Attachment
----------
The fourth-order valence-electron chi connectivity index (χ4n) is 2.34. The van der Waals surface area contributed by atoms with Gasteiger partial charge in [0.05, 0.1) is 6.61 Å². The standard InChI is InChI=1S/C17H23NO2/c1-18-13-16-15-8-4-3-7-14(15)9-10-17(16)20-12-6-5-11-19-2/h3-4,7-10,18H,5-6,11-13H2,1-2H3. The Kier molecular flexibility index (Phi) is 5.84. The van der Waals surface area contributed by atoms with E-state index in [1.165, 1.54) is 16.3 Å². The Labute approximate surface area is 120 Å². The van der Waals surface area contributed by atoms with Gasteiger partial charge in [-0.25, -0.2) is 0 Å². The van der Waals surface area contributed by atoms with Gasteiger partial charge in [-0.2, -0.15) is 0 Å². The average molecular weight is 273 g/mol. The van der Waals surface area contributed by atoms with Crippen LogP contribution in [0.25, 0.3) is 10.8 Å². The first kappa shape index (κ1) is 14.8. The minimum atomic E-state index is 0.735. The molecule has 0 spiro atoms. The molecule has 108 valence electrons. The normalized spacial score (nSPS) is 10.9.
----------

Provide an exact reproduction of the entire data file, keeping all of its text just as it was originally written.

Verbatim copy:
The fourth-order valence-electron chi connectivity index (χ4n) is 2.34. The van der Waals surface area contributed by atoms with Gasteiger partial charge in [0.05, 0.1) is 6.61 Å². The standard InChI is InChI=1S/C17H23NO2/c1-18-13-16-15-8-4-3-7-14(15)9-10-17(16)20-12-6-5-11-19-2/h3-4,7-10,18H,5-6,11-13H2,1-2H3. The Kier molecular flexibility index (Phi) is 5.84. The van der Waals surface area contributed by atoms with E-state index in [1.165, 1.54) is 16.3 Å². The Labute approximate surface area is 120 Å². The van der Waals surface area contributed by atoms with Gasteiger partial charge in [-0.25, -0.2) is 0 Å². The van der Waals surface area contributed by atoms with Gasteiger partial charge in [-0.2, -0.15) is 0 Å². The average molecular weight is 273 g/mol. The van der Waals surface area contributed by atoms with Crippen LogP contribution in [0.25, 0.3) is 10.8 Å². The first kappa shape index (κ1) is 14.8. The minimum atomic E-state index is 0.735. The molecule has 0 spiro atoms. The molecule has 108 valence electrons. The normalized spacial score (nSPS) is 10.9.